Some missionals interact with neighbors first thing each day through gardening together or at the on-campus dog park. Some interact with neighbors by hosting breakfast once a week or on a walk through the Village prior to going to work. Other missionals must get kids ready for school and themselves ready for work, so they call neighbors by name, smile and wave “good morning” on the drive to the front gate.

During the middle of the day, missionals find neighbors at work around the Village, many as part of MLF’s Community Works program—cutting grass, groundskeeping, cleaning common kitchens or restrooms, or producing “goodness” through myriad micro-enterprise opportunities. Depending on interest and availability, a missional might volunteer in Genesis Gardens or the art house, pick up a prescription for a neighbor or offer a ride to the supermarket. Evening comes, and missionals encounter neighbors at organized events, at the bus stop, checking the mailboxes or walking their dogs. Every visit is an opportunity to listen, encourage, affirm, and deepen intentional relationships.

Clearly, there is not a simple list with a checkbox for all the things missionals do. Missionals live prayerful, connected lives, and out of a spirit of gratitude, step up where needed, respond when the Spirit prompts, and offer what they can to be of service.

Missionals are organized on committees to provide support in a structured manner to neighbors and fellow missionals. We value our shared calling and rely on the team day-in and day-out as we give care to neighbors and our fellow missionals.

Mobile Loaves & Fishes is headquartered at Community First! Village and while the staff actively manage the neighbor population, missionals come alongside the staff in a variety of ways in caring for our neighbors. Through experience and wisdom, staff members recognize individuals who might otherwise fall through the cracks. Missionals are called on to contact these at-risk neighbors from time to time, inviting them to participate more fully in the communal experience on campus. Mobile Loaves & Fishes also identifies neighbors who are vulnerable in some way, and missionals help by popping by from time to time, and if needed, notifying staff if the situation warrants. With all the new construction, lots of new neighbors are always arriving at Community First! Village. Missionals play a key role in connecting new neighbors to resources and helping them become acquainted with life in the Village. All missionals support Mobile Loaves & Fishes in meeting one of these three needs, human-to-human and heart-to-heart.

Existing missionals are also asked to support new, discerning, or aspiring missional neighbors. These roles usually last one-year and involve a regular rhythm of meetings as we work together to strengthen and care for our team.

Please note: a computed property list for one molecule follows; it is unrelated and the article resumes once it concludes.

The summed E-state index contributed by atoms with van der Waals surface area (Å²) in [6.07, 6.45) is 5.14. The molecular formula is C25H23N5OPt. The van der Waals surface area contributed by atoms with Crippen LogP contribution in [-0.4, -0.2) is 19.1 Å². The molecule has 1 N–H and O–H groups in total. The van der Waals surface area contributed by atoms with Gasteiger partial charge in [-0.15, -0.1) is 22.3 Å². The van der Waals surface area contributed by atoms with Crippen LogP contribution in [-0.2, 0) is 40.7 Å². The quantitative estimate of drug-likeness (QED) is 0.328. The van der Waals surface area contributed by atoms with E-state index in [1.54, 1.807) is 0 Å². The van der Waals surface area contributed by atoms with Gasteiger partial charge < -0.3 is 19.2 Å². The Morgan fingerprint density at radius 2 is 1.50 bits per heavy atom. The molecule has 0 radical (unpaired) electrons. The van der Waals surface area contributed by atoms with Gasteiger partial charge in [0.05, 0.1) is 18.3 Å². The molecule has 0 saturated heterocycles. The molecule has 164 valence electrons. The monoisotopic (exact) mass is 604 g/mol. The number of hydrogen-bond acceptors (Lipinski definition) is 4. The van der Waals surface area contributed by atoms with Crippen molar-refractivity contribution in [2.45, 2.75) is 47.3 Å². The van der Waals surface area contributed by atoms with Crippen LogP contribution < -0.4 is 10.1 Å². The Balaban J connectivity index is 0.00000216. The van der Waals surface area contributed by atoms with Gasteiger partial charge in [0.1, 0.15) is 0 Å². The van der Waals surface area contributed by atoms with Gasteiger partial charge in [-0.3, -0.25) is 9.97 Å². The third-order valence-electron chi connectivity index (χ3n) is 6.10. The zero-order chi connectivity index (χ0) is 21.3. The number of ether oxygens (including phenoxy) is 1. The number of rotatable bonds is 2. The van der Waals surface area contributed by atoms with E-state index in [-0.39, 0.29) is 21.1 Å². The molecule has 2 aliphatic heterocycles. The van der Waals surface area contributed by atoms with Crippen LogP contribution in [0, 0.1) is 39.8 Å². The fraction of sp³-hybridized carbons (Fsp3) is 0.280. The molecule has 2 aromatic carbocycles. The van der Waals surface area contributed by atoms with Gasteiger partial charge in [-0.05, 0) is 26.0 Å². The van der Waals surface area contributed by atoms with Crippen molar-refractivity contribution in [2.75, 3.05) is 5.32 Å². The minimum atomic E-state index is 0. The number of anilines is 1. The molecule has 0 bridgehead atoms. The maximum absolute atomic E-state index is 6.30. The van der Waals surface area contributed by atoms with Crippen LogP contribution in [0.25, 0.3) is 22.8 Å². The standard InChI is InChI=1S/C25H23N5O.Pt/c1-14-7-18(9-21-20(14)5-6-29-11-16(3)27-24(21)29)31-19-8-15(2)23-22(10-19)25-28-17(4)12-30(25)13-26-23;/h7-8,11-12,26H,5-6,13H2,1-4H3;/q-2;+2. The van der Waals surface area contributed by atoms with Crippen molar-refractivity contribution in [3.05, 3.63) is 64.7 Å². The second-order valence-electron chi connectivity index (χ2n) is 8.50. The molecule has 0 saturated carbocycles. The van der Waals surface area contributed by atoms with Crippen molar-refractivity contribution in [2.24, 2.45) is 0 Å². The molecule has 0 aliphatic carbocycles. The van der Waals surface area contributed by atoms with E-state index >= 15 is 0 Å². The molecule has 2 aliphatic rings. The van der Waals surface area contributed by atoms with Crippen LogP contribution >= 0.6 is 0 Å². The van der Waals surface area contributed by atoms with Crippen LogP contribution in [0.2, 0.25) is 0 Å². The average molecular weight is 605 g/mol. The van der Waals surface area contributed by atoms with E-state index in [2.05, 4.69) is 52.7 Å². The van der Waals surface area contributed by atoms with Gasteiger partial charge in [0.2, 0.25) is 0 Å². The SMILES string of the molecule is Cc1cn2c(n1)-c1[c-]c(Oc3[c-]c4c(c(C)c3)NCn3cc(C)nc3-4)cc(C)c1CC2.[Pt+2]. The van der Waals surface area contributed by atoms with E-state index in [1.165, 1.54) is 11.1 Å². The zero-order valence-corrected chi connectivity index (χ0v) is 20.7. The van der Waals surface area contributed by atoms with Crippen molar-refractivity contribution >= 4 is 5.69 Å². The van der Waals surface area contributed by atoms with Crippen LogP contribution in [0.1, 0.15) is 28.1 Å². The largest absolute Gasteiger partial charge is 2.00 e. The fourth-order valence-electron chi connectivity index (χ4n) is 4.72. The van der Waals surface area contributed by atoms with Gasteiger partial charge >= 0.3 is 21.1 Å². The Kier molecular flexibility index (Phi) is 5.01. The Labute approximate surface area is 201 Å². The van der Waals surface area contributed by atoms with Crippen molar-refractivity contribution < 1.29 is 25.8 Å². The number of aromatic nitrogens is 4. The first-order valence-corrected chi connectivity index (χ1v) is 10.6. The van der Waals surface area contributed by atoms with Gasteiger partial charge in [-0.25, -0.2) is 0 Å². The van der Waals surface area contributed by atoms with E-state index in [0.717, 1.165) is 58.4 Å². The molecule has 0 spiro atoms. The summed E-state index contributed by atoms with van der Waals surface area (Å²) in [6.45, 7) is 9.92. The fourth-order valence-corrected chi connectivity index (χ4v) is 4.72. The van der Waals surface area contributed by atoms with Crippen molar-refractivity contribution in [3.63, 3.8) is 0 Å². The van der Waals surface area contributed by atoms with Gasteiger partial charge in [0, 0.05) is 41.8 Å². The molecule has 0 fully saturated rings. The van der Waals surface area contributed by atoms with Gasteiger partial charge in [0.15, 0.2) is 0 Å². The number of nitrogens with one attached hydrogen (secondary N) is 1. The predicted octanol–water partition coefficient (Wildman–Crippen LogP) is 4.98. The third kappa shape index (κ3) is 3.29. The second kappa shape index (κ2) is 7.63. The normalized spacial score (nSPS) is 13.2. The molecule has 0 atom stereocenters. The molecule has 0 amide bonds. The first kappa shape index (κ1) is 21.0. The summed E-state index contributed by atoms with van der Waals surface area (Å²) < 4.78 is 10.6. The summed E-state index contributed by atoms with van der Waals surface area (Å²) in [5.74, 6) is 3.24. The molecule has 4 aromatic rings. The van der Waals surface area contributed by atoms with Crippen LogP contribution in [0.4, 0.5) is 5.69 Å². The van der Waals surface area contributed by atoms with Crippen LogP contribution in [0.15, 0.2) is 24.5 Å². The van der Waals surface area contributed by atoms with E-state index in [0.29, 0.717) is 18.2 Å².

Missional neighbors stand in the gap for each other, linking arms, and sharing the burden.

Serving those ravaged by poverty, injustice, mental illness, and addiction can be taxing and can lead to fatigue or burn-out. Downtime away from CF!V is a must for missionals.

Equally important, however, is experiencing downtime on campus with other missionals. This unique fellowship with other missionals—sharing the journey—is a real treasure. Beyond serving together, missionals have structured and unstructured “missional-only” time—walking groups, cookouts, ice cream socials, potluck dinners, cart path conversations, porch visits, board games, wine and cheese, monthly small group meetings, quarterly meetings and our annual off-campus retreat.

Most missionals live in an RV or Park Model RV that they purchase themselves after receiving pre-approval from MLF, and missionals are responsible for its upkeep, repairs and maintenance. Some single missionals might choose to rent an MLF-owned tiny home, most of which are not plumbed for running water but are instead located near one of many restroom/laundry/shower facilities, and common kitchens. Missionals must have the time to make missional living their top service priority, and commit to reside 85% of their nights at CF!V (excluding work-related travel). Missionals recommit to the missional life on an annual basis, serve on teams and committees, and attend regular meetings. The bottom line? Missional living is a life-changing commitment. It’s hard—but very rewarding.